All the films from all the editions, including those subsequently removed, presently totalling 1167. An easy way of seeing how…
Hollywood, 1927: As silent movie star George Valentin wonders if the arrival of talking pictures will cause him to fade into oblivion, he sparks with Peppy Miller, a young dancer set for a big break.
Winner of 5 Academy Awards including Best Picture, The Artist is an awe-inspiring ode to the silent era of cinema and is filmed with such fine elegance & precision artistry that it was too difficult for me to wipe the grin off my face while watching it. An enthralling work of indelible charm, every frame of this silent feature pays its tribute in the most respectful manner possible but also succeeds in carving out its very own identity in the process.
Set in Hollywood during the years when talkies were being introduced into cinema, The Artist focuses on the relationship between a major silent film star & an aspiring young actress who bump into each other during the premiere of the former's…
I liked the movie, but Best Picture...? Seriously!?
Boy, was I disappointed.
I was looking forward to this film, of course fuelled by the hype surrounding it, the Oscar nominations it got and the prizes it had already won. For me it was merely a gimmicky, thinly stretched exercise in style.
Now don't get me wrong, I really appreciate what they were trying to do here. Anyone who wants to make an ode to cinema has got my vote and I applaud them for that. I just feel by wrapping it all in a flimsy, incredibly shallow plot they caused me to lose interest.
Dujardin's performance has been praised a lot, but I found him to be very one-dimensional. Sure he has got incredible charm and an unmistakable…
I was grinning like an idiot the entire time I was watching this film. Hard to pinpoint what exactly makes it so effortlessly endearing – I mean, there are many things – the slapstick is great, the music's lovely, the dog is adorable, the whole movie is just an energetic whirlwind of visual witticisms and delightful touches. But I think the real goodness comes from how confidently it flirts with the boundary between authenticity and kitsch... every scene is so well-rendered in the language of camp and irony that it makes the moments of cold, stark drama all the more horrific and powerful.
There is so much meta-commentary here on the magic of film – the way we surrender ourselves…
It looks great. It - perhaps ironically - sounds great. The acting is fine, particularly from Jean Dujardin and Uggie the dog. But while the novelty of a modern silent film is fun (with all due respect to Mel Brooks SILENT MOVIE), it feels more like a stylistic exercise or a short film stretched to feature length rather than a complete work. It's so slight and breezy, and instantly forgettable.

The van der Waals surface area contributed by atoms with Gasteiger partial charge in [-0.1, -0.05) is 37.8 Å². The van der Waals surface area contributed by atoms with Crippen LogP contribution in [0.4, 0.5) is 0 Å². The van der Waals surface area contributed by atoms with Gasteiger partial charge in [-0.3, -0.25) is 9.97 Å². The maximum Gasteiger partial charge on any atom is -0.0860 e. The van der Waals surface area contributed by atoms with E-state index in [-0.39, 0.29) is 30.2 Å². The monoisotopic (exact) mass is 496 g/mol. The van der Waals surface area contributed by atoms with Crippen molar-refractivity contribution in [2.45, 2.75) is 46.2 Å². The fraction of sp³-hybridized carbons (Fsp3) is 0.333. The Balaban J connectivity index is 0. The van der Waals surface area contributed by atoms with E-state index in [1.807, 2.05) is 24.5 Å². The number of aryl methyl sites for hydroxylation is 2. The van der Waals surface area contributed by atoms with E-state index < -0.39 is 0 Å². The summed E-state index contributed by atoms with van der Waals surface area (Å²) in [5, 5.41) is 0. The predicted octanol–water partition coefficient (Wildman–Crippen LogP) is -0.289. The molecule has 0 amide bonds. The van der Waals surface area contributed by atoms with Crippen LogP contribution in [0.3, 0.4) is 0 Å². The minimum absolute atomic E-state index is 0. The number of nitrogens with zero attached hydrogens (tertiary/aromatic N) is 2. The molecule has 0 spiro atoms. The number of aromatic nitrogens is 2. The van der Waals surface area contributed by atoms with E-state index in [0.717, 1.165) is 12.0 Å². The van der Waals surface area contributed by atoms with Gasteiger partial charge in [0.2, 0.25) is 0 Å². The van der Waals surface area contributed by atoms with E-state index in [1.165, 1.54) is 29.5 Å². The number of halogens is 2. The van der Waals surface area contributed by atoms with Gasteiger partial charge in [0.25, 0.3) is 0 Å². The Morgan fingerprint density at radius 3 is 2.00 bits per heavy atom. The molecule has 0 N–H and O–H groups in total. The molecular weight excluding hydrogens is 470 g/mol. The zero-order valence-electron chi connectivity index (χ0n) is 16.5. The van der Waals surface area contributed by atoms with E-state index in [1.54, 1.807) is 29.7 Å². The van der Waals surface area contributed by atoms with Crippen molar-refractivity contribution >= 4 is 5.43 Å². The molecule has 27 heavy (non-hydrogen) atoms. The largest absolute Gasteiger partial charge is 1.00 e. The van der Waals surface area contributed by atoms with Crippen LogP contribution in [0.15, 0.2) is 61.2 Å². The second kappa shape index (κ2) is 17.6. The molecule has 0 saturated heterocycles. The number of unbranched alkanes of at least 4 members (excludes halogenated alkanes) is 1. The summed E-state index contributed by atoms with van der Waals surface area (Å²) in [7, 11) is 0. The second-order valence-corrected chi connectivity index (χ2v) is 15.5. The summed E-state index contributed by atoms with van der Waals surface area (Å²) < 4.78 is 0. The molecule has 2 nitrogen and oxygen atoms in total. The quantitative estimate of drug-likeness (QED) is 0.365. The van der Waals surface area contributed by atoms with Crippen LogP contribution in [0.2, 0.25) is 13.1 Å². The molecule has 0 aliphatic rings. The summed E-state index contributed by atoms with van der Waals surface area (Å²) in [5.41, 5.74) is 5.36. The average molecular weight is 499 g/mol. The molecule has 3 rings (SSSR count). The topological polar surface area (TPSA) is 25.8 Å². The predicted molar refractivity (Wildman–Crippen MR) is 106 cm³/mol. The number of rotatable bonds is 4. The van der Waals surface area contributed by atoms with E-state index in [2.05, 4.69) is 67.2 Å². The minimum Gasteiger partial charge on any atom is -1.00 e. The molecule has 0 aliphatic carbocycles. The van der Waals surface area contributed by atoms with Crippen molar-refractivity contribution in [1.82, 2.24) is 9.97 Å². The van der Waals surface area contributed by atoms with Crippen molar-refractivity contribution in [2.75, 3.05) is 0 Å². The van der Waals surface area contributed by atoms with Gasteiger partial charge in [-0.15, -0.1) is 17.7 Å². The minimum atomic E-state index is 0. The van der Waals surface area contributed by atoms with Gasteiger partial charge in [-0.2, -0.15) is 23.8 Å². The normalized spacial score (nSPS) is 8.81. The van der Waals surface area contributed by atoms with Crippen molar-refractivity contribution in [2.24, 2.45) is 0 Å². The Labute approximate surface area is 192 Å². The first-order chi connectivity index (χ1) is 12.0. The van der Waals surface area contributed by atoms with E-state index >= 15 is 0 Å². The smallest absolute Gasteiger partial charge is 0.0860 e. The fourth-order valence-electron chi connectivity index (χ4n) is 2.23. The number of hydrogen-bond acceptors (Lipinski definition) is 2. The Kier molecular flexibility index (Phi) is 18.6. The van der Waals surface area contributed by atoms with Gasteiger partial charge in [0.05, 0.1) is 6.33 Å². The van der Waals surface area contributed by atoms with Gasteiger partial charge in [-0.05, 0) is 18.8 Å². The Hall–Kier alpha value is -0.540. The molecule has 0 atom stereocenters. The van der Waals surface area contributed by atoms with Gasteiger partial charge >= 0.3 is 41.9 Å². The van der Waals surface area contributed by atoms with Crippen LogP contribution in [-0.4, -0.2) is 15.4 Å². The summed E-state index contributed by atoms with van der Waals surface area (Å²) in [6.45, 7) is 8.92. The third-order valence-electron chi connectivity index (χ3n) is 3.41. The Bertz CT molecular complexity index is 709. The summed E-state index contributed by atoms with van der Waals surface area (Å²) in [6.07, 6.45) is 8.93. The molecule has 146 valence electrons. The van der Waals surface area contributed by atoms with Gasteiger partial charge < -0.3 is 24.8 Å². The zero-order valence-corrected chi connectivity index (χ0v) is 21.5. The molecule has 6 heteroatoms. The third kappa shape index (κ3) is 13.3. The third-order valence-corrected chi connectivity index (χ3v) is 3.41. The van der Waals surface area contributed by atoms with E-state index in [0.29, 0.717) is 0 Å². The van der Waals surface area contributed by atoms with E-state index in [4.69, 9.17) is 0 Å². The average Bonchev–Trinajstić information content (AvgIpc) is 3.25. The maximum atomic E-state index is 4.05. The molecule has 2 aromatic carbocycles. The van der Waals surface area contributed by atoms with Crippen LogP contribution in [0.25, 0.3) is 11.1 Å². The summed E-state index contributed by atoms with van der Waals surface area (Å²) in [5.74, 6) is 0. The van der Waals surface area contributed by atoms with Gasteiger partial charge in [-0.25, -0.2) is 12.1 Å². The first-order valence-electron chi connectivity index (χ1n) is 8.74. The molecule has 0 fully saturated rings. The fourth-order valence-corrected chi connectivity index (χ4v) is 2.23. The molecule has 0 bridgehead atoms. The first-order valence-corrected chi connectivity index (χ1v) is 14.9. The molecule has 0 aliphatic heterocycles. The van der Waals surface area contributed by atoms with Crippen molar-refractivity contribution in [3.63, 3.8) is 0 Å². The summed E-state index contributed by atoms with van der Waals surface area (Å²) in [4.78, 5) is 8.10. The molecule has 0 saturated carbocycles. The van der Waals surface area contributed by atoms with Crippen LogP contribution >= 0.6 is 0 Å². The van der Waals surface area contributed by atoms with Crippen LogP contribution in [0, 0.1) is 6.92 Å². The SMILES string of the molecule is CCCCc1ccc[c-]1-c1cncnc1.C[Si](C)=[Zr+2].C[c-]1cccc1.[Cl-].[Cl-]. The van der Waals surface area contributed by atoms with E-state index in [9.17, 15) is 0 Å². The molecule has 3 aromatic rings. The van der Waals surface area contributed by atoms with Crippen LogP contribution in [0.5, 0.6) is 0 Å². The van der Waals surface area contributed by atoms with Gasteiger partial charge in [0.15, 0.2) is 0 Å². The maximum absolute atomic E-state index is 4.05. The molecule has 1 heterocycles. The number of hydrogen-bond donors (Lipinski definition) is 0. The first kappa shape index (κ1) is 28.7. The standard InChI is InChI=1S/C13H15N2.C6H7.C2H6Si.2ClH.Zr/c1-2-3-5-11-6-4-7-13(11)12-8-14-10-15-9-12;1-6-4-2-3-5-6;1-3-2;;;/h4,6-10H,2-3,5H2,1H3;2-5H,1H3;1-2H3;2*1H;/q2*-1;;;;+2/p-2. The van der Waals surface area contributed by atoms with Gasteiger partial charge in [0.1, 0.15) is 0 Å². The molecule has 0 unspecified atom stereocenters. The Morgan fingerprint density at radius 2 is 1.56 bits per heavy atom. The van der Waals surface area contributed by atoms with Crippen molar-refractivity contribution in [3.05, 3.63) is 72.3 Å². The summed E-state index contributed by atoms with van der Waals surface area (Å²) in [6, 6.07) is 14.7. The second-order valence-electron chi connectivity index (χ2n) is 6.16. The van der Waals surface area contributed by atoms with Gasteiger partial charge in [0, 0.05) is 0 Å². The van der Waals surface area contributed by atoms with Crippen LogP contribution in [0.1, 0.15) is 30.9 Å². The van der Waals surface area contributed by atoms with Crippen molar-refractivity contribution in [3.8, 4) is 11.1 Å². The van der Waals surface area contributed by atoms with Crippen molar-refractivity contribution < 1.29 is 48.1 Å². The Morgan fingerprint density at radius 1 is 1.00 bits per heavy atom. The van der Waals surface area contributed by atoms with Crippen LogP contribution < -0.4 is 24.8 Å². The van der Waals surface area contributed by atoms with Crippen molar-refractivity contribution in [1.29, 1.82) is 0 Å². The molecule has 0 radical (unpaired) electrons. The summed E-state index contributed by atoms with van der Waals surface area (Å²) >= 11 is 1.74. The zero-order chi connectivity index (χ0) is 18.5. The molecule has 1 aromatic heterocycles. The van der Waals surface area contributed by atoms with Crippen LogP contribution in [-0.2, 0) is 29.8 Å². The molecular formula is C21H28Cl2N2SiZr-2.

A film about the end of the silent film era and the beginning of talkies. Another film that demonstrates that dialogue is not always necessary.
Dialogue is overrated. What this movie lacked in talking it made up for with a really good soundtrack and awesome acting. Most of the acting was in the classic old over-the-top silent film style. It felt both old, yet modern at the same time. This was definitely a fun movie. So many aspects of this movie were reminiscent of "Singing in the Rain" (one of my favorite movies of all time) while still being a very different movie. It took place in the same time period, dealt with some of the same issues of the day, and even had their characters do some similar things and develop in similar ways. That similarities basically end there, but I thought it was…
Apollo, con Ines
Feels at the same time fresh and classical, with old-school charm and modern appeal. Deserved its Best Picture win, though I might've voted for The Descendants personally. Expertly directed so that it's all about expressiveness, like the best of the silent films (Sunrise comes to mind).
This heart-warming and technically fantastic throwback mostly delighted Jeremiah and I when we saw it during its theatrical run at the AMC Parks Mall, but I eventually realized that as much as I love silent film, just like with my talking pictures, I prefer a little horror or mystery to spice up the proceedings, and this old-fashioned romantic comedy is just a little too straightforward for me at times.
Good but not great.
Slim pickings for Oscar if this won best pic and best actor, again they were good but far from 'best'.
The pacing was slow and painful in places, and the places where the film came alive was when it departed from the silent treatment, the nightmares and the hallucinations. The rest of it was entertaining until about 30 minutes in and then.... dull and overdone.
Could have been brilliant 30 minutes shorter.
'The Artist' may not have much going on, but it does it in a very energetic way! It's a quite melodramatic (and yet strangely dramatically inert) plot, but the execution means the most here. It is also a masterclass in visual story-telling, and the two extremely charismatic leads are more than up tot he task of the larger-than-life style required. It's a great little gem of a film, if perhaps a little too slight.
MY THREE WORDS
Light, passionate, energetic.
Clever and imaginative, filmed in the style of a silent movie. Impressive performances from G=Dujardin and Bejo.
Every film that has ever been nominated for an Academy Award in any category. Enjoy!
Originally a list made prior to Cannes 2014.
This is every Palme d'Or nominee since the festival began in 1946.…